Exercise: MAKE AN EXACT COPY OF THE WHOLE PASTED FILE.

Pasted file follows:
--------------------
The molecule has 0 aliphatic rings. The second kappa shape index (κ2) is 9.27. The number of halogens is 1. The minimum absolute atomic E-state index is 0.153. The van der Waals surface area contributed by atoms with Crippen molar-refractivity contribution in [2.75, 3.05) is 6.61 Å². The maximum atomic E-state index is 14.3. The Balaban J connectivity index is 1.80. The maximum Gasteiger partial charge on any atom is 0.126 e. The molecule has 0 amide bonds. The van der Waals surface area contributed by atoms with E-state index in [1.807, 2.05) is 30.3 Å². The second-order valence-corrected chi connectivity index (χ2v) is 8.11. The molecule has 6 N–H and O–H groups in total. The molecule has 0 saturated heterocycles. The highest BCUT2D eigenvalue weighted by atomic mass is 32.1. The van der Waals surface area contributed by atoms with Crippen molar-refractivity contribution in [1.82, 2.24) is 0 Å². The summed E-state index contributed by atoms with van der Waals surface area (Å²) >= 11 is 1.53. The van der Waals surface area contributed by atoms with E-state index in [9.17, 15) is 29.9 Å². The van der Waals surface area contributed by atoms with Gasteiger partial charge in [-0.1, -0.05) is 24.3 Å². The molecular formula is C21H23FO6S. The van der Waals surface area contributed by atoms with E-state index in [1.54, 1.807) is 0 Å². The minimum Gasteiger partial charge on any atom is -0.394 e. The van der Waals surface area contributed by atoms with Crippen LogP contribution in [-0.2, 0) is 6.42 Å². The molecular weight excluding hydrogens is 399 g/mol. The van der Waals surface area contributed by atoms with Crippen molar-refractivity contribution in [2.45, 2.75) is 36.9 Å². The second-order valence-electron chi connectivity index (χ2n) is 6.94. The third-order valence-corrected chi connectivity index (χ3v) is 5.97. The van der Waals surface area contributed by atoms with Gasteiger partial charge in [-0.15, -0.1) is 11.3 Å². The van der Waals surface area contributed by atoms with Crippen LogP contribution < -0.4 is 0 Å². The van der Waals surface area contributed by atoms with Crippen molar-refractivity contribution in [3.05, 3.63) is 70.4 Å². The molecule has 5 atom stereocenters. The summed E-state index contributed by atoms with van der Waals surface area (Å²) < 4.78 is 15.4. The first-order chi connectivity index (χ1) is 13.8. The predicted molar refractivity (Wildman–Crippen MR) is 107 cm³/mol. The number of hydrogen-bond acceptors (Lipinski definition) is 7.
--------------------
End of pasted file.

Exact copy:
The molecule has 0 aliphatic rings. The second kappa shape index (κ2) is 9.27. The number of halogens is 1. The minimum absolute atomic E-state index is 0.153. The van der Waals surface area contributed by atoms with Crippen molar-refractivity contribution in [2.75, 3.05) is 6.61 Å². The maximum atomic E-state index is 14.3. The Balaban J connectivity index is 1.80. The maximum Gasteiger partial charge on any atom is 0.126 e. The molecule has 0 amide bonds. The van der Waals surface area contributed by atoms with E-state index in [1.807, 2.05) is 30.3 Å². The second-order valence-corrected chi connectivity index (χ2v) is 8.11. The molecule has 6 N–H and O–H groups in total. The molecule has 0 saturated heterocycles. The highest BCUT2D eigenvalue weighted by atomic mass is 32.1. The van der Waals surface area contributed by atoms with Crippen molar-refractivity contribution in [1.82, 2.24) is 0 Å². The summed E-state index contributed by atoms with van der Waals surface area (Å²) >= 11 is 1.53. The van der Waals surface area contributed by atoms with E-state index in [9.17, 15) is 29.9 Å². The van der Waals surface area contributed by atoms with Gasteiger partial charge in [-0.1, -0.05) is 24.3 Å². The molecular formula is C21H23FO6S. The van der Waals surface area contributed by atoms with E-state index in [1.54, 1.807) is 0 Å². The minimum Gasteiger partial charge on any atom is -0.394 e. The van der Waals surface area contributed by atoms with Crippen LogP contribution in [-0.2, 0) is 6.42 Å². The molecular weight excluding hydrogens is 399 g/mol. The van der Waals surface area contributed by atoms with Crippen molar-refractivity contribution in [2.45, 2.75) is 36.9 Å². The second-order valence-electron chi connectivity index (χ2n) is 6.94. The third-order valence-corrected chi connectivity index (χ3v) is 5.97. The van der Waals surface area contributed by atoms with Gasteiger partial charge in [-0.15, -0.1) is 11.3 Å². The van der Waals surface area contributed by atoms with Crippen LogP contribution < -0.4 is 0 Å². The van der Waals surface area contributed by atoms with Crippen molar-refractivity contribution in [3.05, 3.63) is 70.4 Å². The molecule has 5 atom stereocenters. The summed E-state index contributed by atoms with van der Waals surface area (Å²) < 4.78 is 15.4. The first-order chi connectivity index (χ1) is 13.8. The predicted molar refractivity (Wildman–Crippen MR) is 107 cm³/mol. The number of hydrogen-bond acceptors (Lipinski definition) is 7.